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visit cube

that which makes possible visiting a major site which is not (yet) a museum
  [vote for,

one of my regrets/frustrations while visiting a big city is that, although I see a lot of important and impressive-design buildings, visiting them from the inside is not possible, with few exceptions, ofcourse.

manytimes I had the chance to enter nice european sites, like old mayor's houses, cathedrals, towers, whatever.. but these were very old sites, and with little importance to the current social evolution. if I were to ask my entering a television-tower, a present mayor-house, or any other present-day facility, with the simple purpose of visiting, I think I would be ridiculised..

what I have in mind is a isolating glass cube that permits somone's visiting the building on the inside - offices, conference rooms, diners - without the interference with the persons that actually work there.

the glass is isolating (noise reduction and mirror glass, for the visitor not to be seen), all cubes are single, and communication is only possible with other cube-visitors, through radio devices inside every cube. the movement of the cube inside the building is realised with a sensor-system which establishes the person's position inside the cube, and a motor-wheel system, which takes data from the sensor-system and moves the cube in order for the person to be in the center.. so the visitor just walks without even touching the cube. for elevators there's a special set of buttons that act somehow like a remote control.

rules (mainly set by building administrators, but these are to be kept:) given a room, in that room there can not be a number of cubes larger than a tenth of the number of persons normally present in that room; one can not leave his cube while visiting.

visitors pay entrance-fee, visit-cube rental fee; money go to the people working in that building.

sweet, Mar 01 2004

one weekend in the year, many London buildings are open to the public. http://www.londonop...se.org/OHEvent.html
[po, Oct 04 2004]

[hippo]'s reference http://www.ananova....mages/web/68576.jpg
Would employees be free to throw fruit and eggs at your cube? [Worldgineer, Oct 04 2004]

"Don’t Miss A Sec" http://www.msnbc.msn.com/id/4326340/
Solves toilet problem, but will need wheels or leg-holes. Leg-holes, I think. [Monkfish, Oct 04 2004]


       Perhaps we could adapt hampster ball cages ?
normzone, Mar 01 2004

       Would you have to fast and piss into a tube?
hippo, Mar 01 2004

       [hippo], What's the problem? People take bus tours all the time, with extended periods with no potty breaks. How would this be different?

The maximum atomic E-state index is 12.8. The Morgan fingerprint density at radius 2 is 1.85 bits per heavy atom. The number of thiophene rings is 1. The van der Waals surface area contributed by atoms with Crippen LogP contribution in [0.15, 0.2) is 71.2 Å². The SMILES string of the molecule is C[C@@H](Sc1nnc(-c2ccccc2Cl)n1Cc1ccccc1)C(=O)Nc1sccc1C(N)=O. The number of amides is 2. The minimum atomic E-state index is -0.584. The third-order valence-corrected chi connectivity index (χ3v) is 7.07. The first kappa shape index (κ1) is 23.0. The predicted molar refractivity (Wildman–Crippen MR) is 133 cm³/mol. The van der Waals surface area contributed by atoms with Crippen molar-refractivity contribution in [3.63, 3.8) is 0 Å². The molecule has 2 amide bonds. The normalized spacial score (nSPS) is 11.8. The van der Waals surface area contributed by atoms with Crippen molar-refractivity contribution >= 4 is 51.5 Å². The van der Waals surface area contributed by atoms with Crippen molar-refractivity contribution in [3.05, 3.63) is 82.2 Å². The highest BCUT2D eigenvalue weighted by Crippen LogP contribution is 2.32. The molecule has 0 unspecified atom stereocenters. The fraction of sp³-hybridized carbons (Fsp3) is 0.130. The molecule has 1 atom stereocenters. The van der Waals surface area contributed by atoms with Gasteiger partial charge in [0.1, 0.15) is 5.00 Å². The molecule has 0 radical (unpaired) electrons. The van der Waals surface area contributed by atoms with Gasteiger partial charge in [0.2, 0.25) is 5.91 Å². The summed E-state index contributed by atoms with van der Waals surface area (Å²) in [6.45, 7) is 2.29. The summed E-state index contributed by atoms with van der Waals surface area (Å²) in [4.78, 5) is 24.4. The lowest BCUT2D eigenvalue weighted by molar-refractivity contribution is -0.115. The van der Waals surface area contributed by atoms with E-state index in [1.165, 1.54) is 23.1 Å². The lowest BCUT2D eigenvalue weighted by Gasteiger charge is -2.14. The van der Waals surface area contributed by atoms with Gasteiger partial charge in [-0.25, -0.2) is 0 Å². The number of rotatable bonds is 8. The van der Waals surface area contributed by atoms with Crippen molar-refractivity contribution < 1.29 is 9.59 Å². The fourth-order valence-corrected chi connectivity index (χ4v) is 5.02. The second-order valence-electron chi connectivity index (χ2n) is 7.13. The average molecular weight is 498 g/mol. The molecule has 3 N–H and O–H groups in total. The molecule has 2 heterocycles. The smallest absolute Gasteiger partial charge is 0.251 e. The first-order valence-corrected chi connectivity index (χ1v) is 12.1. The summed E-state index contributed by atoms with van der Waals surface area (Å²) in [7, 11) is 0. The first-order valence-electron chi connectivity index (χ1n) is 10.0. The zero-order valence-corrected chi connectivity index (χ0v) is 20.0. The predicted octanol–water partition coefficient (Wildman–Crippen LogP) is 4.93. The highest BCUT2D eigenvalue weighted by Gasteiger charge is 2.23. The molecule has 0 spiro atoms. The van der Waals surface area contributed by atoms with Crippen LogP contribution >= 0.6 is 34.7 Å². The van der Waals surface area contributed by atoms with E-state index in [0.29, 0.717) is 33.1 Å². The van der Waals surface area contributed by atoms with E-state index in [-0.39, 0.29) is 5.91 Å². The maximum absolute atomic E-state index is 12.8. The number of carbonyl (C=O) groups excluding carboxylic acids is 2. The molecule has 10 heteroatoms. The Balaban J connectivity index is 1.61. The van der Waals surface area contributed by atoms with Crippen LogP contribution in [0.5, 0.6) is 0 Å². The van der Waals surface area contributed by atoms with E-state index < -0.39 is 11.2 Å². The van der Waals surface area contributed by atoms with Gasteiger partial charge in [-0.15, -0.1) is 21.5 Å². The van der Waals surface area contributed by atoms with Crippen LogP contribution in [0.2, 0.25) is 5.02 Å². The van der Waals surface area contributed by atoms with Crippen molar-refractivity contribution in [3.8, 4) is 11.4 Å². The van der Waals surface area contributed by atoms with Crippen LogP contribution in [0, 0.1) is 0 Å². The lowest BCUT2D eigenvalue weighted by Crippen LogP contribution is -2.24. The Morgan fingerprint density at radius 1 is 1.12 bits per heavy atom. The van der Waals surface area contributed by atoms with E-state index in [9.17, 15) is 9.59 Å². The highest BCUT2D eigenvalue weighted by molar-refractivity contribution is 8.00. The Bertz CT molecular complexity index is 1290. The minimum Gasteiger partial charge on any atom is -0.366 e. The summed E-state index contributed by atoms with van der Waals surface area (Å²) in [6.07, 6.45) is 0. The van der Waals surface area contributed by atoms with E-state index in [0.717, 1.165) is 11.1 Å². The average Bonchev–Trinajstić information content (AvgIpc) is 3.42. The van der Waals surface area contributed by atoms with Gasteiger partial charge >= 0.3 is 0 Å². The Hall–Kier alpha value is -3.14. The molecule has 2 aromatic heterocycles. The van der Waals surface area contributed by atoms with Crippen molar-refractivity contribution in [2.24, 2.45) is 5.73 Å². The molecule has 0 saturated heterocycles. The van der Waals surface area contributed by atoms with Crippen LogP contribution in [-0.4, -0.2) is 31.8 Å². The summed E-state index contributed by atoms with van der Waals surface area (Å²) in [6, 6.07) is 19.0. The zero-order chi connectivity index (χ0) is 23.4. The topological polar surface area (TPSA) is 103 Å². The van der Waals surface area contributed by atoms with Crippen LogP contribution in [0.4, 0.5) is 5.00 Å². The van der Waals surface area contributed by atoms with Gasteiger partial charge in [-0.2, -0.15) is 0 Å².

oxen crossing, Mar 01 2004

       It was a clever David Blaine reference
hippo, Mar 01 2004

       OK, got it, thanks. I kind of like this idea though. You could turn anything into a museum. Just hop in your box (I'd prefer clear, so we could watch the tourists like animals in a zoo) for a fresh perspective on anything. A mechanism for being ignored.   

       (see Kobo Abe, _The Box Man_, totally different, but explores living in a box and observing w/o being observed, taken to surreal extremes).
oxen crossing, Mar 01 2004

       [hippo] no, I'm afraid an included toilet won't be available.. EVER!! while visiting a museum you don't see a toilet on every corner, now.. so it's not much different.   

       well.. except of Duchamp's pisoir. Evrika!
sweet, Mar 01 2004

       I just see people gathering around a glass cube on the street, laughing, pointing, and throwing shoes at it while the tourist cowers in fear. I vote for this one, just baecause I like to make fun of tourists and shiny glass boxes would make them easier to spot in a crowd.
echo, Mar 01 2004

       [po], thank you for the link, but, the idea was to see the respective site fully functional. with people running around agitated, to see their work, the expressions on their faces and such.. that weekend would make that building like an ordinary museum. even less, since some museums have wax figures
sweet, Mar 01 2004

       [echo] you see people gathering around a glass cube on the street and throwing shoes at it ?? how often does that happen?   

       I failed to mention that the cubes are located inside the building and actually are property of the employees.. :p
sweet, Mar 01 2004

       Interesting idea. Wouldn't a moving cube of one-way glass be several thousand times more unsettling than ordinary tourists, though?   

       What about buying up old dalek costumes from the BBC instead?
Monkfish, Mar 01 2004


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